Different Ways of Loading Data in Django

FusionCharts Django Wrapper can be downloaded from here.

The FusionCharts Django wrapper lets you load data for a chart using:

  • a static JSON string
  • a static XML string
  • a valid Python dictionary

In this section, you will be shown how the Django wrapper uses each of these methods to generate charts.

Before you proceed, make sure you have installed and set up the plugin correctly.

Loading Data from a Static JSON String

A column chart, the data for which is loaded using a static JSON string, is shown below:

FusionCharts will load here..

The data structure needed to create the above chart is given below:

from django.shortcuts import render
from django.http import HttpResponse

# Include the `fusioncharts.py` file that contains functions to embed the charts.
from fusioncharts import FusionCharts

# Loading Data from a Static JSON String
# Example to create a Column 2D chart with the chart data passed in JSON string format.
# The `chart` method is defined to load chart data from a JSON string.

def chart(request):
    # Create an object for the Column 2D chart using the FusionCharts class constructor
    coolumn2D = FusionCharts("column2D", "ex1" , "600", "400", "chart-1", "json", 
        # The chart data is passed as a string to the `dataSource` parameter.
        """{
            "chart": {
            "caption": "Monthly Revenue for last year",
            "subCaption": "Harry\'s Supermart",
            "xAxisName": "Month",
            "yAxisName": "Revenues (In USD)",
            "numberPrefix": "$",
            "theme": "zune"
        },
        "data": [{
            "label": "Jan",
            "value": "420000"
        }, {
            "label": "Feb",
            "value": "810000"
        }, {
            "label": "Mar",
            "value": "720000"
        }, {
            "label": "Apr",
            "value": "550000"
        }, {
            "label": "May",
            "value": "910000"
        }, {
            "label": "Jun",
            "value": "510000"
        }, {
            "label": "Jul",
            "value": "680000"
        }, {
            "label": "Aug",
            "value": "620000"
        }, {
            "label": "Sep",
            "value": "610000"
        }, {
            "label": "Oct",
            "value": "490000"
        }, {
            "label": "Nov",
            "value": "900000"
        }, {
            "label": "Dec",
            "value": "730000"
        }]
        }""")

    # Alternatively, you can assign this string to a string variable in a separate JSON file and
    # pass the URL of that file to the `dataSource` parameter.

     return  render(request, 'index.html', {'output' : column2D.render()})

To know more about the attributes that you can configure for the column 2D chart, visit this page .

Loading Data from a Static XML String

Next, we will look at how you can render the column chart shown above using XML data.

The data structure needed to create the above chart is given below:

from django.shortcuts import render
from django.http import HttpResponse

# Include the `fusioncharts.py` file that contains functions to embed the charts.
from fusioncharts import FusionCharts

#Loading Data from a Static XML String
# Example to create a Line chart with the chart data passed in XML string format.
# The `chart` method is defined to load chart data from an XML string.

def chart(request):
    # Create an object for the Line chart using the FusionCharts class constructor
    line = FusionCharts("line", "ex1" , "600", "400", "chart-1", "xml",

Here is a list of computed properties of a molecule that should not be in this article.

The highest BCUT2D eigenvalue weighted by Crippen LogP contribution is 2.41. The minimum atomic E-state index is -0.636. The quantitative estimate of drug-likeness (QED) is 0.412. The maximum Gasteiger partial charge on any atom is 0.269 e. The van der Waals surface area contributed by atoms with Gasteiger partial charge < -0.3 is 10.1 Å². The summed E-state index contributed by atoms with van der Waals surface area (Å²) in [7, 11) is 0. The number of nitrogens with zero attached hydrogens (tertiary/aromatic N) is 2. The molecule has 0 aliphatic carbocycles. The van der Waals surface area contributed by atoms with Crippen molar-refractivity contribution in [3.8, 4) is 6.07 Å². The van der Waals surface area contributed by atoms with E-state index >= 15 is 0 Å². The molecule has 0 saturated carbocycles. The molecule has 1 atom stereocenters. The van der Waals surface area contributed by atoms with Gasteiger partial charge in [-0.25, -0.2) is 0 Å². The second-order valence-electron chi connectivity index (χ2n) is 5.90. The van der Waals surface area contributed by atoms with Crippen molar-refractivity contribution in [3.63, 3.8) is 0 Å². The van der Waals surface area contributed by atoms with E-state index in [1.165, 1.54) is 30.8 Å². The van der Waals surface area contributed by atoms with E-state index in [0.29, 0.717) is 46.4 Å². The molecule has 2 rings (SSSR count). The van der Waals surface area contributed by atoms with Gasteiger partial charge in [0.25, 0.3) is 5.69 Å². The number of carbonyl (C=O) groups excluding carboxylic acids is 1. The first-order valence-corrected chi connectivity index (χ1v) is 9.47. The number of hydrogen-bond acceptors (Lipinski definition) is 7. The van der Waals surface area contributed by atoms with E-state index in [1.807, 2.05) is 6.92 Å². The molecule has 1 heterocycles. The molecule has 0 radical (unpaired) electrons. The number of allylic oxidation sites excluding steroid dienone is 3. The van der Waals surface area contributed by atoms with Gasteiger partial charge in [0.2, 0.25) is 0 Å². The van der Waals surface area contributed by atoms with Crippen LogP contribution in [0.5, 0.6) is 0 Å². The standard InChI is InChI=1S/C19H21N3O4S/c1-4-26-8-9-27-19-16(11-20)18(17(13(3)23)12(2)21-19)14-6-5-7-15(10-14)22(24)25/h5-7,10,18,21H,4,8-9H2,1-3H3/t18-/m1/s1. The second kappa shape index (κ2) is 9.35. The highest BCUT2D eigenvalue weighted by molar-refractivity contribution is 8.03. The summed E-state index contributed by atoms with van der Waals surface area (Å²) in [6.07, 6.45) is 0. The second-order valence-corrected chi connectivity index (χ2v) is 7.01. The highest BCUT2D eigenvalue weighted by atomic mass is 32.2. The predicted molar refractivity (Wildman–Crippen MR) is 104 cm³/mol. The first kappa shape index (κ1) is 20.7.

# The chart data is passed as a string to the `dataSource` parameter.
        """<chart caption="Monthly Revenue for last year" subcaption="harry\'s Supermart" xaxisname="Month" yaxisname="Revenues (In USD)" numberPrefix="$" theme="zune">
                <set label="Jan" value="420000" />
                <set label="Feb" value="810000" />
                <set label="Mar" value="720000" />
                <set label="Apr" value="550000" />
                <set label="May" value="910000" />
                <set label="Jun" value="510000" />
                <set label="Jul" value="680000" />
                <set label="Aug" value="620000" />
                <set label="Sep" value="610000" />
                <set label="Oct" value="490000" />
                <set label="Nov" value="900000" />
                <set label="Dec" value="730000" />
            </chart>""")

    # Alternatively, you can assign this string to a string variable in a separate XML file and
    # pass the URL of that file to the `dataSource` parameter.

     return  render(request, 'index.html', {'output' : line.render()})

Loading Data from a Valid Python Dictionary

A Python dictionary contains a series of key-value mappings. The conceptual implementation is like that of a hash table, so checks for existence are quite fast. That means we can determine if a specific key is present in the dictionary without needing to examine every element. The Python interpreter can just go to the location the key "should be" at and see if the key is actually there.

As an example, we will create a multi-series column 2D chart that compares the quarterly revenue for the current year and the previous year at Harry’s SuperMart.

The multi-series column 2D chart thus rendered is shown below:

FusionCharts will load here..

The data structure needed to create the above chart is given below:

from django.shortcuts import render
from django.http import HttpResponse

# Include the `fusioncharts.py` file that contains functions to embed the charts.
from fusioncharts import FusionCharts

# The `chart` function is defined to load data from a Python Dictionary. This data will be converted to
# JSON and the chart will be rendered in the browser.

def chart(request):

    dataSource = {}

    # Chart data is passed to the `dataSource` parameter, as hashes, in the form of
    # key-value pairs.
    dataSource['chart'] = { 
        "caption": "Comparison of Quarterly Revenue",
        "subCaption": "Harry's SuperMart",
        "xAxisname": "Quarter",
        "yAxisName": "Amount ($)",
        "numberPrefix": "$",
        "theme": "zune"
        }

    # The `category` dict is defined inside the `categories` array with four key-value pairs